Pope Francis & Liberation Theology's Latin Shadow

♠ Posted by Emmanuel in ,,, at 3/14/2013 12:04:00 PM
Well, well, I suppose this is a halfway decent result: Cardinal Jorge Bergoglio, now Pope Francis, is someone from the third world even if he is a child of (white) Italian immigrants. As I suggested, it's partly a concession to the still-strong Italian contingent. Supposedly the runner-up from last time around before being bested by Benedict XVI, this time around he has the task of running the world's largest single denomination.

The choice of a Latin American pope, despite not hailing from the fastest-growing regions of Africa and Asia, is also an exercise in shoring up the faith in countries that are becoming increasingly secular or susceptible to charismatic / Protestant movements that offer more surface entertainment value. (They keep repeating the statistic that over 40% of Catholics are in Latin America. Among the more outlandish claims, Venezeuelan "leader" Nicolas Maduro suggests this result is down to Hugo Chavez lobbying Jesus upon his recent demise.) Still, I suppose that it's the politically astute choice for these reasons. Notably, while Francis has been an outspoken opponent of unfettered capitalism and the International Monetary Fund after the high neoliberal era of Argentina's crisis at the turn of the millennium, he is not fond of liberation theology either.

I have written about the emergence of liberation theology in Latin America and its application of Marxist ideology to questions of poverty and inequality--both of which remain unfortunately common in the region. From the site of Leonardo Boff, the former priest repeatedly censured by then-Cardinal Ratzinger and future Pope Benedict XVI:
Among the many functions of theology today two are most urgent: how theology collaborates in the liberation of the oppressed, who are today’s “crucified Christs,” and how theology helps to preserve the memory of God so that we do not lose the sentiment and sacredness of human life which is threatened by a culture of superficiality, consumption and entertainment. We should always unite faith with justice, where a perspective of liberation is born, keeping the flame of our sacred lamp burning so that it can feed the hope for a better future for the Earth and all humanity.
Well into his tenure as pope, Ratzinger continuously hammered liberation theology's doctrinal unsoundness. While Pope Francis is very much focused on social justice and is famous for interacting with the marginalized and oppressed, he is nevertheless opposed to mixing the inherent godlessness of Marxism with Church teaching:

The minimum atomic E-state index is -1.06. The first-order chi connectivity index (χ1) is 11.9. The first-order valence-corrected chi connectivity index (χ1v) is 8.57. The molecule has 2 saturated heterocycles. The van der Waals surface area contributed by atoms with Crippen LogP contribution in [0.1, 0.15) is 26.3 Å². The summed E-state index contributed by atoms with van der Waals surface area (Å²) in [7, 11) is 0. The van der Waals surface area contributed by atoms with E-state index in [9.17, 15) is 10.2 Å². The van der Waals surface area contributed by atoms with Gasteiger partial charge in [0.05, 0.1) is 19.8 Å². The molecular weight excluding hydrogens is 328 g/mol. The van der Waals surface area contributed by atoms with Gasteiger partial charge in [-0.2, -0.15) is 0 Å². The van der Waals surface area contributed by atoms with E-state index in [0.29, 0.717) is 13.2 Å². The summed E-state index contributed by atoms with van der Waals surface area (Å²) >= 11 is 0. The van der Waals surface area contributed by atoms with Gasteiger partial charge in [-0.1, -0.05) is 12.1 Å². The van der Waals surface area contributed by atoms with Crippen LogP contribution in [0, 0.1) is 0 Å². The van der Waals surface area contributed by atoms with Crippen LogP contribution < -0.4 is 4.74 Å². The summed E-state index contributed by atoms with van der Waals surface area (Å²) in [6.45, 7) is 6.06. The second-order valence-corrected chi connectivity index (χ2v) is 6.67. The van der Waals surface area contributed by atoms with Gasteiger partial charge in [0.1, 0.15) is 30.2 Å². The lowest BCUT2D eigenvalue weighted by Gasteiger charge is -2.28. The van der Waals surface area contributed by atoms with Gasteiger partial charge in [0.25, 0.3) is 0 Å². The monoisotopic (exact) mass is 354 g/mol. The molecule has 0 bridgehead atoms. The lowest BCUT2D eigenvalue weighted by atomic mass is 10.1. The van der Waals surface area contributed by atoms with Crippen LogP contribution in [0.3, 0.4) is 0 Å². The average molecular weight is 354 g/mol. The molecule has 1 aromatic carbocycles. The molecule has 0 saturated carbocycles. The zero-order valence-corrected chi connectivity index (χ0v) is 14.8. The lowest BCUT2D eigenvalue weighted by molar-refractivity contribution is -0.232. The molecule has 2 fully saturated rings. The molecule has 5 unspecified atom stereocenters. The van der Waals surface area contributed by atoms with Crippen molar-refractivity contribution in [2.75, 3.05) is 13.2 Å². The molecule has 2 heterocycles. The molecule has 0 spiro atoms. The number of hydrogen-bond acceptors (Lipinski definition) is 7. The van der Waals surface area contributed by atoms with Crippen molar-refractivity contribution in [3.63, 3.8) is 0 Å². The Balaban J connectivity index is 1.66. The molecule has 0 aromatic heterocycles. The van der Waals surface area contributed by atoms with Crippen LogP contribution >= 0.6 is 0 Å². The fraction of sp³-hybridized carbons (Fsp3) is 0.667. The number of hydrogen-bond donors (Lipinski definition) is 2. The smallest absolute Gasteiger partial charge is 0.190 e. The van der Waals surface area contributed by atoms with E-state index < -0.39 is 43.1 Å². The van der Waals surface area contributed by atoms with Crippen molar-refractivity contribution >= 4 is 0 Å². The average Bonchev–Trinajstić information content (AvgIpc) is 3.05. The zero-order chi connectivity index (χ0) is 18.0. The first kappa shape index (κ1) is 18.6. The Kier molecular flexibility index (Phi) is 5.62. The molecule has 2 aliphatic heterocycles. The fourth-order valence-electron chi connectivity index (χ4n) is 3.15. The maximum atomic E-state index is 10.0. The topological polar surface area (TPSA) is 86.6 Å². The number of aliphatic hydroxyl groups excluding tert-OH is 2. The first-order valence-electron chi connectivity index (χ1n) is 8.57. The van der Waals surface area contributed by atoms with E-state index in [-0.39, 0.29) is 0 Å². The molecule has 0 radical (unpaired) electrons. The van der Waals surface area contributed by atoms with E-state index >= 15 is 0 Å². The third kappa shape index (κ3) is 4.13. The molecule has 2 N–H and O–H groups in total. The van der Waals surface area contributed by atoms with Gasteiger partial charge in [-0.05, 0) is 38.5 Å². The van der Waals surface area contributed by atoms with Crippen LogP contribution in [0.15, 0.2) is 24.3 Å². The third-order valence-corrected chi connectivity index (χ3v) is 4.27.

Though he is averse to liberation theology, which he views as hopelessly tainted with Marxist ideology, Cardinal Bergoglio has emphasized outreach to the impoverished, and as cardinal of Buenos Aires he has overseen increased social services and evangelization in the slums. “I am encouraged by this choice, viewing it as a pledge for a church of simplicity and of ecological ideals,” said Leonardo Boff, a founder of liberation theology. What is more, Mr. Boff said, Cardinal Bergoglio comes from the developing world, “outside the walls of Rome.”
Jesuits--of which Francis is one--have at different times been sympathetic to liberation theology. I distinctly recall having to take a required course entitled "Liberation Theology" when I attended college at a Jesuit university. Being younger, I didn't fully understand that it was in bad odour with the leaders of the faith even then. However, the election of a Jesuit who disavows the whole gimmick probably will further marginalize its ideology.

Overall, though, I am satisfied with this result and wish the new pope the best. Contrary to media reports that portray the Catholic Church as being in a state of constant crisis, it remains a growing one in other parts of the world that haven't adopted European-style apathy. It's been there for two decades, and who's to say that its days are numbered or even that its best days are behind it?

And, unsurprisingly, he is no fan of the IMF-style structural adjustment imposed on Argentina and countless other countries which have caused any number of hardships for folks of lesser means:
He became archbishop of Buenos Aires in 1998 and Pope John Paul II proclaimed him cardinal in 2001. It was reported that he declined to live in the archbishop’s palace, favouring a more frugal lifestyle. As economic problems buffeted Argentina at the turn of the century, Cardinal Bergoglio spoke forcefully for the poor and against neo-Liberalism and the International Monetary Fund. “We cannot permit ourselves to be overcome by inertia, to act as if we were impotent or to be frightened by threats,” he said in a sermon.
Both IMF economic fundamentalism and liberation theology's brand of warmed-over Marxism are undesirable; who am I to disagree as we search for a more acceptable middle ground?

UPDATE: Slate has a brief backgrounder on the Jesuits and liberation theology. 

UPDATE 4/28: AP has more on how leftist priests are pinning their hopes on Pope Francis